In The Know: Schools relying more heavily on substitutes amid teacher shortage

In The KnowIn The Know is your daily briefing on Oklahoma policy-related news. Inclusion of a story does not necessarily mean endorsement by the Oklahoma Policy Institute. Click here to subscribe to In The Know and see past editions.

Today In The News

Oklahoma schools relying more heavily on substitutes amid teacher shortage, chronic absences: The effects of Oklahoma’s deepening teacher shortage on class size and course offerings are well-documented, but the scarcity of applicants and strain on teachers who remain have schools making do like never before. A Tulsa World analysis of data from the past seven academic years found absences by Tulsa Public Schools teachers increased nearly 63 percent from 18,800 days in 2009-10 to 30,600 days in 2014-15, while the number of teachers declined by 10 percent during the same period. [Tulsa World]

Tulsa Superintendent: We have to help our teachers: In 1988, I left Oklahoma and moved to Texas to teach first grade in a public school in Fort Worth. I love Oklahoma, and I adore Tulsa, but I left because I could make $21,000 a year in Texas. In 1988, the starting salary for a first year teacher in Oklahoma was $15,000. It would have taken me more than 10 years of teaching in my home state to match my first-year teacher salary in Texas. Nearly 30 years later, we are still having the same conversation about educator pay, and it has grown increasingly dire. [Deborah Gist / Tulsa World]

A man-made disaster is closing schools: Bixby school kids will have their snow days in May this year, but it won’t be because of a natural disaster. This disaster is all man-made. Pressed by the state falling short of its already inadequate school funding budget, the district has decided to close school May 12, six days early. The district will get in the state-mandated minimum number of school hours because it builds extra days into its schedule for bad weather, and this year winter was mild. But make no mistake about it, the children will end up getting less education because of the decision. [Tulsa World Editorial Board]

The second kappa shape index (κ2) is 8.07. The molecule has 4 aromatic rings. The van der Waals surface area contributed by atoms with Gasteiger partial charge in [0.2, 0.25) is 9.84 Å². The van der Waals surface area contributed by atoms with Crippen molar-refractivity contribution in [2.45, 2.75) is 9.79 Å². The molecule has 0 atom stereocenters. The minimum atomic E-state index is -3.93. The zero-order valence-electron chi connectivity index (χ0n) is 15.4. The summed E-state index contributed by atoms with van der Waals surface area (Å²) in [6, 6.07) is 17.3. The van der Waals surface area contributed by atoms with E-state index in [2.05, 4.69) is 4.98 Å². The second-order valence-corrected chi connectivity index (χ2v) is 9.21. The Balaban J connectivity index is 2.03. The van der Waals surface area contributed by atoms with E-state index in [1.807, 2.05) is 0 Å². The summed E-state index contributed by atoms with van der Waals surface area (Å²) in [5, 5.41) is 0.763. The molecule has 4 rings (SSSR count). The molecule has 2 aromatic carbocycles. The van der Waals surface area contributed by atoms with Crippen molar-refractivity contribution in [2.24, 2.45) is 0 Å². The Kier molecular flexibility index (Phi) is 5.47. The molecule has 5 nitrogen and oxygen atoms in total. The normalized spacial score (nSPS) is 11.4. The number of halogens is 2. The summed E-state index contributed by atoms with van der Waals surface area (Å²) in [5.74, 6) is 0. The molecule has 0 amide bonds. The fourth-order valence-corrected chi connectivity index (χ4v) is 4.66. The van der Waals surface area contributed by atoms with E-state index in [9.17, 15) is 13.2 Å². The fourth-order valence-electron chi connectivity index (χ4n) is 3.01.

Comprehensive budget plan remains elusive for Oklahoma’s Legislature: Major parts of Gov. Mary Fallin’s plan for injecting new money into a sagging budget have failed to gain traction in the first seven weeks of the four-month legislative session. If an agreement can’t be reached on finding new revenue, lawmakers would be forced to make major funding cuts to agencies that educate young people, provide health care to the sick and maintain public safety. The state finds itself with budget problems after years of cutting income taxes and increasing tax breaks for businesses. [NewsOK] OK Policy has proposed five reasonable solutions for Oklahoma to close the budget shortfall. [OK Policy]

State Superintendent Joy Hofmeister defends new academic standards for public schools: Just days before they could clear their final hurdle, proposed new academic standards for Oklahoma public schools are facing threats from inside the state and out. State Superintendent Joy Hofmeister said the last-minute input and criticisms are political ploys. “As I have said in recent days, people from outside our state are swooping in at the eleventh hour to try politicizing Oklahoma’s standards. This report is evidence of that. We cannot let them,” she told the Tulsa World in a written statement. [Tulsa World]

Costs may delay Oklahoma anti-abortion curriculum: Legislation that would mandate Oklahoma’s public schools to teach that life begins at conception may fail not because of its controversial nature but because the suddenly financially strapped state could have trouble paying for the course materials. The National Right to Life Committee backs the Oklahoma bill and calls it the first of its kind in the nation. Under it, public high schools would be required to provide the information “for the purpose of achieving an abortion-free society.” [Associated Press]

Oklahoma Department of Human Services prepares to release plan to cut programs, services: In the midst of the state’s budget shortfall, the Oklahoma Department of Human Services prepares to make cuts to programs and services. “Things are very tight and very grim here at DHS,” said Sheree Powell, communications director for Oklahoma DHS. She said DHS has already trimmed the internal budget and cut 1,200 non-child welfare positions. Overall, this is a 23 percent reduction in staff in all other programs outside of child welfare services. [KOCO]

Health Department cuts mean increased disease and risk of death: The challenges of the current revenue failure and budget shortfall to state services like education, corrections, DHS and Mental Health are familiar. These agencies are usually in the spotlight because the consequences of inadequate services often end up on front pages. The Oklahoma State Department of Health is usually more low profile unless there is a widespread outbreak of disease or food poisoning. Even then, the focus is usually on finding the source of the outbreak and fixing it. Rarely do we seem to connect the dots and link understaffed and inadequate prevention services with the problem. [OK Policy]

Q&A With Kris Steele: Purpose Of Criminal Justice Propositions: An advocacy group, Oklahomans for Criminal Justice Reform, is seeking more than 65,000 signatures by early June to put two measures before voters on November’s ballot. Should the group garner enough signatures, the ballot would include State Questions 780 and 781, both seeking to address prison overcrowding and community mental health and to reduce sentences for future offenders convicted of low-level, nonviolent crimes. [Oklahoma Watch]